Global investment in solar power is expected to overtake investment in oil production for the first time ever this year, the International Energy Agency (IEA) said. The IEA projects investment in solar power to hit US$ 380 billion in 2023, compared to investments in oil exploration and extraction at US$ 370 billion.
This crowns solar as a true energy superpower, said Dave Jones, head of data insights at the energy think tank Ember.
But, he added, the irony remains that some of the sunniest places in the world have the lowest levels of solar investment.
Annual investment in clean energy more broadly is expected to hit US$ 1.7 trillion in 2023 — roughly a 25% increase compared to 2021.
Another US$1 trillion was expected to be invested in fossil fuels. Spending in this field has increased by 15% since 2021, according to the Paris-based energy watchdog World Energy Investment.
Clean energy is moving fast — faster than many people realize, said IEA Executive Director Fatih Birol. For every dollar invested in fossil fuels, about US$ 1.7 are now going into clean energy. Five years ago, this ratio was one-to-one.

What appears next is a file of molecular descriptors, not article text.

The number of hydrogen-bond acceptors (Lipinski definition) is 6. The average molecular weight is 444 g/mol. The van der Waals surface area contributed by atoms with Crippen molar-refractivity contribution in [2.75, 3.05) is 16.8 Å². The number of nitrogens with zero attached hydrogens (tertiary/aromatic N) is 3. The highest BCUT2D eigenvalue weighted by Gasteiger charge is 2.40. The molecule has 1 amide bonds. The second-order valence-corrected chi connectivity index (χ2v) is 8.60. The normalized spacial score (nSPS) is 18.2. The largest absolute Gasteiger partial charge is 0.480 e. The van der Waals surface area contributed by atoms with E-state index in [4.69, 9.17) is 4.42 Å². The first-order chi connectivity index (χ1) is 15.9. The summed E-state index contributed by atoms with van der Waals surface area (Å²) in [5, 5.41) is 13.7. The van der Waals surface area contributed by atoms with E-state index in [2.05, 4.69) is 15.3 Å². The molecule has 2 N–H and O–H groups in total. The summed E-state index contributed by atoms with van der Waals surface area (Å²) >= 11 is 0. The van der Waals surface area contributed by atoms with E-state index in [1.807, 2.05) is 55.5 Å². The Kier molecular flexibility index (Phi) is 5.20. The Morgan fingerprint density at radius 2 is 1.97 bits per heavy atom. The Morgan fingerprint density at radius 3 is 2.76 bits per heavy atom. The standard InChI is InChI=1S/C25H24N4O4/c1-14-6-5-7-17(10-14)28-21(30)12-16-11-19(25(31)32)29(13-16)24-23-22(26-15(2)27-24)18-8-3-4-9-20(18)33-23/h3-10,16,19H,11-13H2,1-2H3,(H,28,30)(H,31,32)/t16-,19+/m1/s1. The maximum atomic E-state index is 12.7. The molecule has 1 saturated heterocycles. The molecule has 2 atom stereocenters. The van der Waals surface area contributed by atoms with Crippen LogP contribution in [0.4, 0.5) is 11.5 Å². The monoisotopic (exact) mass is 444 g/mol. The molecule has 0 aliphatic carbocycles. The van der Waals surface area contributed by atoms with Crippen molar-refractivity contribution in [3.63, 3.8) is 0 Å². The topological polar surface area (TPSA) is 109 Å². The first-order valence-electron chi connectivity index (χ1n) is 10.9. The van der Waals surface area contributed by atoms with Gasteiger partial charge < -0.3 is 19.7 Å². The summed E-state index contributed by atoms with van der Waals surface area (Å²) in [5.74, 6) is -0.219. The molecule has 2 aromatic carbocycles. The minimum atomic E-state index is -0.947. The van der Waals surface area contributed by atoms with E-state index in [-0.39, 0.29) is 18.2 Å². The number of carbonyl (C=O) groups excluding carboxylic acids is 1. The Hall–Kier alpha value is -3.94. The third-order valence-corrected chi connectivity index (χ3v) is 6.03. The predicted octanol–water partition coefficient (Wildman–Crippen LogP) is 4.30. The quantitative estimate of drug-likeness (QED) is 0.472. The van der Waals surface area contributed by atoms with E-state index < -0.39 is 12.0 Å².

Photovoltaic solar panels account for the bulk of green energy investment.
Despite the gains for solar and renewable energy in general, the IEA warned that investment in fossil fuels is rising when it should be falling fast in order to achieve net-zero emissions by 2050.
For example, spending on upstream oil and gas is still projected to grow by 7% in 2023, largely due to a handful of national oil companies in the Middle East investing more than they did before the coronavirus pandemic.
The IEA also said that advanced economies and China accounted for more than 90% of new investment in renewables, which presents a serious risk of new dividing lines in global energy if clean energy transitions don't pick up elsewhere.
Scientists agree that countries need to dramatically reduce greenhouse gas emissions, for example by transitioning away from fossil fuels, in order to avoid catastrophic global warming.